Mass surveillance and Snoopers' Charter
Legal Challenge: MI5 breaches of Investigatory Powers Act
Liberty and Privacy International are taking MI5 to court.
During our case against the Investigatory Powers Act, it emerged that MI5 has potentially unlawfully stored and mishandled people’s data for a decade, including not deleting it when it should have done. For a long time, MI5 didn’t report its lawbreaking to the surveillance watchdog, and provided false information to get warrants and spy on us.
These actions breach the safeguards put in place to protect our rights to privacy and free expression.
We’re arguing these breaches show the Investigatory Powers Act isn’t fit for purpose. If state agencies can knowingly breach safeguards for years, undetected, the safeguards are clearly inadequate.
Our data shouldn’t have been collected in the first place. To then unlawfully store and share it is scandalous. We hope to expose the scope of MI5’s lawlessness and help prevent future misuse of the public’s data.
- Letter from MI5 Director to IPC, 11 March 2019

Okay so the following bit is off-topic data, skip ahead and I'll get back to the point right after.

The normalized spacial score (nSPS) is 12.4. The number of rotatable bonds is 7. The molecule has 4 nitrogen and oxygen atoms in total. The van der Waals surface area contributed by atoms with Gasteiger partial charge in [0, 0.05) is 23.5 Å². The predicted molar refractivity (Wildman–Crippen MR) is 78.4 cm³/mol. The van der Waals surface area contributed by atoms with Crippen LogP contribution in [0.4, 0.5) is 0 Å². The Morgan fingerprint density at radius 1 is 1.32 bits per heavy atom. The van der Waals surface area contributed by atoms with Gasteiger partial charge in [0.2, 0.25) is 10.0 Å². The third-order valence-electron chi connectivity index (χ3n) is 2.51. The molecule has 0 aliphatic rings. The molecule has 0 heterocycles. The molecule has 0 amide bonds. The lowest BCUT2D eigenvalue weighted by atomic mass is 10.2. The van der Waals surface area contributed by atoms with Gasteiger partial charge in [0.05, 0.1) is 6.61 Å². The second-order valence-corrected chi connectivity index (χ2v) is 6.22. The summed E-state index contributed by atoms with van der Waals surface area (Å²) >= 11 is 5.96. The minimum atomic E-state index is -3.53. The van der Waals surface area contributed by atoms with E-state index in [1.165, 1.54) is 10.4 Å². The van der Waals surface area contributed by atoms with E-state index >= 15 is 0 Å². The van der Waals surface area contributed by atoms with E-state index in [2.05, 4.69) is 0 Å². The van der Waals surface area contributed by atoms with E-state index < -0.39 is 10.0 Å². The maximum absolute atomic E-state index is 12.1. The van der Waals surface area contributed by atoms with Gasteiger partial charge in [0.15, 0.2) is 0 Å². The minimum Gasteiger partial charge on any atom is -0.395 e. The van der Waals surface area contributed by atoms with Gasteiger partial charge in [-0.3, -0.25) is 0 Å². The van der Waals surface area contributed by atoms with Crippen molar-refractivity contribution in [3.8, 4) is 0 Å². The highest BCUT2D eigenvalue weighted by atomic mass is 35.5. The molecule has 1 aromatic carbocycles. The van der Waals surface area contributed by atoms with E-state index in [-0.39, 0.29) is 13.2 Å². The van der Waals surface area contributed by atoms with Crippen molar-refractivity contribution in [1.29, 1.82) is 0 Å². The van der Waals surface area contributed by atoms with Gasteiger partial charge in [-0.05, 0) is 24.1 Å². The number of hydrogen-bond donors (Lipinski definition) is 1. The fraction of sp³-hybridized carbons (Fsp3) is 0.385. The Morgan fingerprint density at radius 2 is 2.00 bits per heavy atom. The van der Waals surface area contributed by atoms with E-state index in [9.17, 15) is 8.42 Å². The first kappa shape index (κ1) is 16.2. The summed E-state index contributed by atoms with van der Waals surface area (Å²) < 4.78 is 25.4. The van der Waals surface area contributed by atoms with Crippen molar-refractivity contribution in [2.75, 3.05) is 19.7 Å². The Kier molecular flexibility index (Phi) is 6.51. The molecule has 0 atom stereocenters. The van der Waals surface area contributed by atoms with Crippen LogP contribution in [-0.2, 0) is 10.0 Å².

- IPCO Inspection Report, 29 March 2019
- Annex H, Section II of MI5 Handbook, 1 April 2019
- IPC’s decision, 5 April 2019
- Letter from MI5 Director General to Home Secretary, 24 April 2019
- Letter from IPC to MI5 Director General, 26 April 2019
- IPCO Inspection Report, 26 April 2019
- Letter from MI5 to IPCO, 3 May 2019
- Letter from IPC to MI5 Director General, 8 May 2019
- Letter from MI5 to IPC, 15 May 2019
- MI5 report on searches, October 2017
- Summary of independent review of MI5 compliance, June 2019
- IPCO Inspection Report, 22 July 2019
- TE2 update from MI5 to IPCO
- Compliance Improvement Review
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